The fight against colorectal cancer, by most accounts, is going well. With colonoscopy, doctors can prevent most of these malignancies by detecting and removing polyps, growths along the colon that can be precancerous. But some people who have had polyps removed or who have gotten a clean checkup still get diagnosed as having colorectal cancer a few years later.
A new study suggests that these out-of-the-blue cancers may arise from nonpolyp growths. Such tissues are less conspicuous than polyps, but the new data suggest that they occur with some regularity and might be more dangerous than polyps.
Researchers in Japan first noticed nonpolyp growths in colonoscopies during the 1980s and 1990s. The growths were typically flat patches of colon or rectal lining that were reddish and slightly deformed, showing patterns of disrupted blood vessels. As with polyps, some of these tissues showed abnormal growth, and Japanese doctors have since devised an easy technique for removing them during a colonoscopy.
But in the 1990s, scientists in the United States and Europe failed to find many such growths or to perceive a risk from them. Many wrote off nonpolyp growths as unique to Asians, says Roy Soetikno, a gastroenterologist at the Veterans Affairs Palo Alto Health Care System in California.
Soetikno and his colleagues performed colonoscopies in 2003 and 2004 on 1,819 veterans, predominantly white males with an average age of 64.
To discern nonpolyp growths, the U.S. physicians relied on instructions and training videos from Japanese doctors. All polyps and nonpolyp growths in the participants were removed and tested in a lab.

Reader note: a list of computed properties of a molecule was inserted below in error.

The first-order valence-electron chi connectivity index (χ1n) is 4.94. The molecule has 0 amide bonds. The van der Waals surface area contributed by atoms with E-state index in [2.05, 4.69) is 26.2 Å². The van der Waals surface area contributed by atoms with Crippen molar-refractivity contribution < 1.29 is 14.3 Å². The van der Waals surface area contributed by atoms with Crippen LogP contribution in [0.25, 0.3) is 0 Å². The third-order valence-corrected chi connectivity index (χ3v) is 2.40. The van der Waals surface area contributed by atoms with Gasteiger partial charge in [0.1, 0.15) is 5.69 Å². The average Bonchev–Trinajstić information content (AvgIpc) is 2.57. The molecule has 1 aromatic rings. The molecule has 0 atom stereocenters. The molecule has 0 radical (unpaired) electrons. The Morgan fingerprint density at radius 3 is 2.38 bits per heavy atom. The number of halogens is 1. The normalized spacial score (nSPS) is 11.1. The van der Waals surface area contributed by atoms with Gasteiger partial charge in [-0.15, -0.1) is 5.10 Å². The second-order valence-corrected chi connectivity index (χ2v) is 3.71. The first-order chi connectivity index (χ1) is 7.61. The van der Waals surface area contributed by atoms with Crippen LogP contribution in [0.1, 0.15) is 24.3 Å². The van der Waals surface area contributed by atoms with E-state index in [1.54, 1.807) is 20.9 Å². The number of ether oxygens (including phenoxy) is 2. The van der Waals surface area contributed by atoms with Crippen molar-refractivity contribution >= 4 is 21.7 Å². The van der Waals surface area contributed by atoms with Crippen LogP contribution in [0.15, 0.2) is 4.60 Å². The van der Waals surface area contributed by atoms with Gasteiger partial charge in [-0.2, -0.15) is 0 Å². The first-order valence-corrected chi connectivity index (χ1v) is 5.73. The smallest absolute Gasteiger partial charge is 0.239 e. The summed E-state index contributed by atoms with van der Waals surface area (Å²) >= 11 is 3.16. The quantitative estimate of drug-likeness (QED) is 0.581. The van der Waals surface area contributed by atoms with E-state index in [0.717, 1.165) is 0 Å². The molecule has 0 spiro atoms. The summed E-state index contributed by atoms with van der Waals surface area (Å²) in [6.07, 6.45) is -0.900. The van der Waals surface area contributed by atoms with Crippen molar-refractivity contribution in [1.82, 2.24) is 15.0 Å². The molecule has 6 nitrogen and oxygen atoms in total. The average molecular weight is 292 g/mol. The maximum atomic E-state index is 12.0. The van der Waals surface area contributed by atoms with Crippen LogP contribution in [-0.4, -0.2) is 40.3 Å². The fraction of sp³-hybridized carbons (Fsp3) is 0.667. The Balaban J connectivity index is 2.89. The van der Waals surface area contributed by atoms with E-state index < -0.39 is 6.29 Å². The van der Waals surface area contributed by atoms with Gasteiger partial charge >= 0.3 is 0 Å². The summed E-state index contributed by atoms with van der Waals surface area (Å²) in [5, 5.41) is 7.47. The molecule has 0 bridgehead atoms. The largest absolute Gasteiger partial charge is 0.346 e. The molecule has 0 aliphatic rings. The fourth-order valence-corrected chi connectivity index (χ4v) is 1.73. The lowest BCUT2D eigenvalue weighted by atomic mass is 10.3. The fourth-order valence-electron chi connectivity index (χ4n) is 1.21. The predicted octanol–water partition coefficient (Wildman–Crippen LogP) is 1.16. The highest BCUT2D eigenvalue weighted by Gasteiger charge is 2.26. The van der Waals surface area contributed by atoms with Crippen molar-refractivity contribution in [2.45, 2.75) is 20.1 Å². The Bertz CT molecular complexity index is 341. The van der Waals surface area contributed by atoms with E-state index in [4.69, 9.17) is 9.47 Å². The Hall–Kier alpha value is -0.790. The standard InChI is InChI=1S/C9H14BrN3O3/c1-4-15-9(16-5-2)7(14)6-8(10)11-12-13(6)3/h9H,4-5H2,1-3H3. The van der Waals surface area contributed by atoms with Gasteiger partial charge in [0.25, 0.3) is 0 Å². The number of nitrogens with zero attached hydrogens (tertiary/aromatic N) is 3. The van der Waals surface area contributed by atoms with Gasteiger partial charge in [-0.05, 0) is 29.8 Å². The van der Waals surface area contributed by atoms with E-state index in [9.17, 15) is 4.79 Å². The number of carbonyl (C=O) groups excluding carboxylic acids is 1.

The physicians removed at least one colorectal polyp or nonpolyp growth from three-fifths of the veterans. Most growths were neoplastic, a grouping that includes precancerous tissues and very early cancers that haven’t moved past the lining of the colon or rectum. Overall, 10 percent of the veterans had neoplastic, nonpolyp growths, the researchers report in the March 5 Journal of the American Medical Association (JAMA).
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“It is now clear that Asian and Western populations may develop [nonpolyp growths],” says physician David Lieberman of the Oregon Health & Science University in Portland, writing in the same JAMA issue.
Some patients had as many as 10 growths removed. While polyps outnumbered nonpolyp growths, lab analyses showed that the nonpolyp kind was at least five times as likely to be cancerous.
In recent years, Western scientists have debated whether colonoscopy or CT scans detect polyps better (SN: 12/6/03, p. 355; SN: 5/1/04, p. 285). “It is possible, if not likely, that additional [nonpolyp growths] may be missed by both,” Lieberman says.
“It takes some training to make [detection] automatic,” Soetikno says. Doctors are more likely to check for these growths if patients insist on it, he says. “This is contrary to the prior dogma.”